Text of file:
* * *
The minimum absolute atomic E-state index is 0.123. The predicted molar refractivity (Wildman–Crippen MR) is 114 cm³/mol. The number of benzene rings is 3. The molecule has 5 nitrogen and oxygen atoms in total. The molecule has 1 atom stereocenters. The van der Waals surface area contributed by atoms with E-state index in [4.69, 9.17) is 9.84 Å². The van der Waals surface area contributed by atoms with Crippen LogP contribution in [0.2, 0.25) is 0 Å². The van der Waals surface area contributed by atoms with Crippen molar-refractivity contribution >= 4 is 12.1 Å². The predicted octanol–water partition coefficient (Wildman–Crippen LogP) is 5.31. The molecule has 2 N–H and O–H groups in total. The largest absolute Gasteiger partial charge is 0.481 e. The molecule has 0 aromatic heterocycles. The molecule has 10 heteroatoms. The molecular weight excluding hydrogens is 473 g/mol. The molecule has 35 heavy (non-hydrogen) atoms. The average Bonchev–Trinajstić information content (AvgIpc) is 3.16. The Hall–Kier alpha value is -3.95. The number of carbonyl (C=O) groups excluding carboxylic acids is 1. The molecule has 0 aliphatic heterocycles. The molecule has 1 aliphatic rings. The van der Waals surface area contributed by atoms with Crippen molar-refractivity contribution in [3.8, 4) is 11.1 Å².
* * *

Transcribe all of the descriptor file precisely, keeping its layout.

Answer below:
The minimum absolute atomic E-state index is 0.123. The predicted molar refractivity (Wildman–Crippen MR) is 114 cm³/mol. The number of benzene rings is 3. The molecule has 5 nitrogen and oxygen atoms in total. The molecule has 1 atom stereocenters. The van der Waals surface area contributed by atoms with E-state index in [4.69, 9.17) is 9.84 Å². The van der Waals surface area contributed by atoms with Crippen LogP contribution in [0.2, 0.25) is 0 Å². The van der Waals surface area contributed by atoms with Crippen molar-refractivity contribution >= 4 is 12.1 Å². The predicted octanol–water partition coefficient (Wildman–Crippen LogP) is 5.31. The molecule has 2 N–H and O–H groups in total. The largest absolute Gasteiger partial charge is 0.481 e. The molecule has 0 aromatic heterocycles. The molecule has 10 heteroatoms. The molecular weight excluding hydrogens is 473 g/mol. The molecule has 35 heavy (non-hydrogen) atoms. The average Bonchev–Trinajstić information content (AvgIpc) is 3.16. The Hall–Kier alpha value is -3.95. The number of carbonyl (C=O) groups excluding carboxylic acids is 1. The molecule has 0 aliphatic heterocycles. The molecule has 1 aliphatic rings. The van der Waals surface area contributed by atoms with Crippen molar-refractivity contribution in [3.8, 4) is 11.1 Å².